Hooked on the Past
Anyone with even a passing interest in Architecture will know the name Frank Lloyd Wright. During his 70 year creative period, 532 of Wright’s designs were built and his Fallingwater project has become one of the best known and most recognizable examples of American architecture.
Less well known are Wright’s unbuilt projects. An enormous number, over 600 in fact, were never realized, but now, thanks to the visualization skills of Spanish Architect David Romero, we can get a vivid sense of how these buildings might have looked.
David Romero’s project Hooked on the Past, focuses on the re-creation of the unbuilt architecture of yesterday, a fascinating field of work that is often overlooked in the world of architectural visualization. The Hooked on the Past project has so far focused on the work of Frank Lloyd Wright and two recent projects serve as great examples of David’s typical workflow.
Gordon Strong Automobile Objective
The recreation of the Gordon Strong Automobile Objective was commissioned by the Frank Lloyd Wright Foundation for its quarterly magazine and David was given the full support and access to the resources of the Foundation. “Not only was I able to consult all the drawings that Wright did for this design,” he tells us, “but I was also able to obtain the invaluable assistance of people linked to the Foundation who helped me unravel the different relevant historical details of this project.”
Using Railclone for the building
According to David, RailClone forms an essential part of his modelling workflow: “since the building contains a helicoidal ramp for the use of vehicles, but it also contained a restaurant. Modelling both these elements would not have been possible for me without the existence of this fantastic software.”
One of the reasons RailClone can help artists like David is its ability to make large sophisticated procedural objects from relatively simple and easy to model repeated elements. The Ramp in the Gordon Strong building is a good example. The whole object is created from the 3 modular pieces shown below. These are much easier and faster to model that then the entire building, and it only takes a little forward planning and understanding of RailClone’s approach to modelling to save a lot of time.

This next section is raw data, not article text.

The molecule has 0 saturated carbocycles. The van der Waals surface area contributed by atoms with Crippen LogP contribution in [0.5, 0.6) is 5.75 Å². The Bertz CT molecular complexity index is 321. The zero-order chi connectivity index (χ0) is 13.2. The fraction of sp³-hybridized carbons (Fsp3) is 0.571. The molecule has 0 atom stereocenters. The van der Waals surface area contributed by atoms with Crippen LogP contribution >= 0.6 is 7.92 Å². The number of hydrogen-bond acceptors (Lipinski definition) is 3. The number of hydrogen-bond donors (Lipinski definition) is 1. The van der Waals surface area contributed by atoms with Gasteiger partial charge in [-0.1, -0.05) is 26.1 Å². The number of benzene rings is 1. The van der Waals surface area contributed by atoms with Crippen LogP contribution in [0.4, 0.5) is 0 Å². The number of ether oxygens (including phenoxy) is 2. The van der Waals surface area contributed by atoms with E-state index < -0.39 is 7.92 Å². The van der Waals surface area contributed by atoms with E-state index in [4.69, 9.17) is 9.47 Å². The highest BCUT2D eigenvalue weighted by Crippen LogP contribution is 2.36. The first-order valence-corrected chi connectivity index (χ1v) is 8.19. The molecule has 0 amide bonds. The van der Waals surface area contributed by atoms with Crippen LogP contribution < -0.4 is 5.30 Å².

You might wonder how these 3 simple pieces become a whole façade? It’s actually very simple. RailClone is able to repeat and distribute geometry along splines, and deform it to follow the curvature of the path. By arraying the pieces along the helicoidal spline shown below it was possible to make the whole ramp section from just a few pieces. Best of all, because RailClone is a procedural object, it’s easy to edit. By tweaking or substituting the original 3 segments, the whole building can be quickly iterated.
To control where the 3 source pieces were distributed along the spline, David used Material ID numbers assigned to the spline’s segments. By using RailClone’s Conditional operator it was then possible to target these parts of the spline with different geometry simply by testing to see if the segment was currently on the spline in an area with a correlating material ID. Compared to the rat’s nest of nodes seen in some procedural tools, the final graph shown below is refreshingly simple and quite easy to read, even if you are new to the plugin. You can see the Conditional operators connected in series to test for multiple IDs:
The final geometry for the building’s shell is shown below in the viewport and a render.